Kelly Jensen of Stacked and my co-author Sophie Brookover and I have submitted a Conversation Starter, New Adult Fiction: What Is It and Is It Really Happening? “New Adult Fiction (NA) has made waves in the New York Times, the Guardian, Publishers Weekly, and more. Depending on who you ask, NA either demands its own section of the library or is just a new name to describe books about twenty-somethings, which libraries have always carried. Maybe it’s “young adult books with sex.” Maybe it’s books about emerging adults trying to figure out the world before an uncertain future happens. Join a lively discussion on what NA may be, who’s reading it, where it’s shelved, how we catalog it, and how it fits into reader’s advisory.”

Please go and consider voting for our Starter!

And, if you have a Conversation Starter or Ignite Session, please share details in the comments.

And remember, you have to be an ALA member; and voting is open until the end of March.

Review: Come See About Me

Come See About Me by C.K. Kelly Martin. Smashwords. 2012.

The Plot: Leah’s boyfriend, Bastien, is dead. Since the police knocked on their apartment door, telling her about the accident, Leah has barely been able to function. University classes, her part time job, her friends, all fall by the wayside as she tries to live with her loss.

Bastien’s Aunt Abigail, a widow, understands Leah’s all consuming grief and offers Leah a retreat: to live rent-free in a house she owns. It offers Leah a type of vacation, a break from having to think about anything other than herself and her hamster — and what she’s lost.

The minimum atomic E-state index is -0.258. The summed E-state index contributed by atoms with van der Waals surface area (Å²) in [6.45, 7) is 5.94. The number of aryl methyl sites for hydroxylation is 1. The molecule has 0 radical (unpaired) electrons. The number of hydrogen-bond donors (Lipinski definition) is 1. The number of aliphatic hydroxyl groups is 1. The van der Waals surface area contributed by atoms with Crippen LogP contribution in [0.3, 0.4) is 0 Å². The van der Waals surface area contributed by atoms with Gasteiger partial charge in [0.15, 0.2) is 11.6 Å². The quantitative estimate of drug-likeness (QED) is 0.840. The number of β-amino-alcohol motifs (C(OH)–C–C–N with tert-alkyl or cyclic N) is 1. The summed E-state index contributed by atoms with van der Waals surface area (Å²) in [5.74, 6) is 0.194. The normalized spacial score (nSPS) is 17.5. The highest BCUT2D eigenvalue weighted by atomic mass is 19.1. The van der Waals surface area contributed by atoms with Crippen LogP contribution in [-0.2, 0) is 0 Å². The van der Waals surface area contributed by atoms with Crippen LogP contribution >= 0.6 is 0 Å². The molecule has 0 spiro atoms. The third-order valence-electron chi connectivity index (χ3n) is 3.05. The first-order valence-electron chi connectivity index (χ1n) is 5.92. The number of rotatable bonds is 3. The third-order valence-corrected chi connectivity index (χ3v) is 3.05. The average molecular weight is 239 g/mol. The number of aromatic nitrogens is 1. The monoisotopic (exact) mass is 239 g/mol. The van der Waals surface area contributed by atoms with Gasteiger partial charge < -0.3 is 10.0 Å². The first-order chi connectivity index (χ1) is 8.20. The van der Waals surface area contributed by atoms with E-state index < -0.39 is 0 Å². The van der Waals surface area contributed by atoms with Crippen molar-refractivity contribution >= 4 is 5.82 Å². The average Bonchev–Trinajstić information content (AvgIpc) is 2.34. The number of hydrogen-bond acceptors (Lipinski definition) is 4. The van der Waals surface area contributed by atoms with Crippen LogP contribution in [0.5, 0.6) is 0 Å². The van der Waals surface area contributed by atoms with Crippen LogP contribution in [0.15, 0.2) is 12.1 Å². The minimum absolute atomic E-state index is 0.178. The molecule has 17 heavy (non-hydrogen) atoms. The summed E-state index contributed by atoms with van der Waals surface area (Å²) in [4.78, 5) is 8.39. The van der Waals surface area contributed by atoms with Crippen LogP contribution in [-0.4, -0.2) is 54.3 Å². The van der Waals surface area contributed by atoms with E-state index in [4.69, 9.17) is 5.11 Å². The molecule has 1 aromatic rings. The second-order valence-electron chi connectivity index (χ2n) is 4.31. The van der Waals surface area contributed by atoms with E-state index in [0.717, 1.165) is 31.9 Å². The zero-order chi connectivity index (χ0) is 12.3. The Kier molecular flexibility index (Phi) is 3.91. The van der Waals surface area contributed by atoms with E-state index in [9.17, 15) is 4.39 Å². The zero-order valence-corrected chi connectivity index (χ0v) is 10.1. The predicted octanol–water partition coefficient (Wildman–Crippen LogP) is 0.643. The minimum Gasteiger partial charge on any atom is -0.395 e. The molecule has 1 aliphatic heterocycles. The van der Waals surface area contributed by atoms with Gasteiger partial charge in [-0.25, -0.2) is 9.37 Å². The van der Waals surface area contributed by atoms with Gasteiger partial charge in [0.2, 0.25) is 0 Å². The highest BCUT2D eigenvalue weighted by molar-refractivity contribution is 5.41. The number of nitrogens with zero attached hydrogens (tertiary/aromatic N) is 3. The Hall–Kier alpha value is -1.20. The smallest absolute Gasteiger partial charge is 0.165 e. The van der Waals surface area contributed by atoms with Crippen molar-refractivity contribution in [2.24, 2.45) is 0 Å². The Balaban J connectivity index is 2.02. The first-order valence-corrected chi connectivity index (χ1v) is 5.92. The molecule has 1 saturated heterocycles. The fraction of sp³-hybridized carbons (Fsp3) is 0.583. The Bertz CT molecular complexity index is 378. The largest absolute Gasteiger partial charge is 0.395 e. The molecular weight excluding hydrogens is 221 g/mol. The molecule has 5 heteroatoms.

Leah, who still hears Bastien’s voice in her head even though it’s been months since his death, is shocked and surprised when she finds herself physically attracted to and wanting someone new, a young man named Liam. Liam, like Leah, is taking a vacation from his “real life”. Neither is looking for a “relationship” but both need companionship.

The Good: Leah’s grief over her loss is intense; so intense that even though Come See About Me starts months after Bastien’s death, it is still as fresh and raw as if it was that day, that hour, that she found out Bastien, her first love, her first lover, was dead. I confess, I was relieved about when Come See About Me started; it would have been too much, I think, to experience Leah’s loss in anything other than flashback.

Bastien is dead and Leah can barely function or concentrate. The offer of Aunt Abigail’s unused house is an escape from Leah having to make decisions about her future or to return home; it’s an oasis, allowing her Leah to just be. Little is required of her except taking care of herself, keeping the house in good enough order so if Abigail visits she is not overly concerned, and taking care of her hamster, Armstrong. Leah is lucky to have a rent-free place, and watches her bank account, wondering what to do.

Come See About Me is not so much about Leah getting over or past Bastien’s death, but about Leah trying to figure out a new life without him, without being part of a couple. Her steps into a Bastienless future are small, but significant because of how long it takes her to get there: friendship with neighbors, a part-time job.

And Liam. Liam begins as just a young man Leah sees around the town of Oakville. And then, one night — not love. Leah looks at Liam and wants him: physically wants. The jolt of desire, desire not for love but to be touched and touch, rocks her. Like Leah, Liam is in Oakville to escaping his past; like Leah, he is looking for nothing more than a connection without commitment.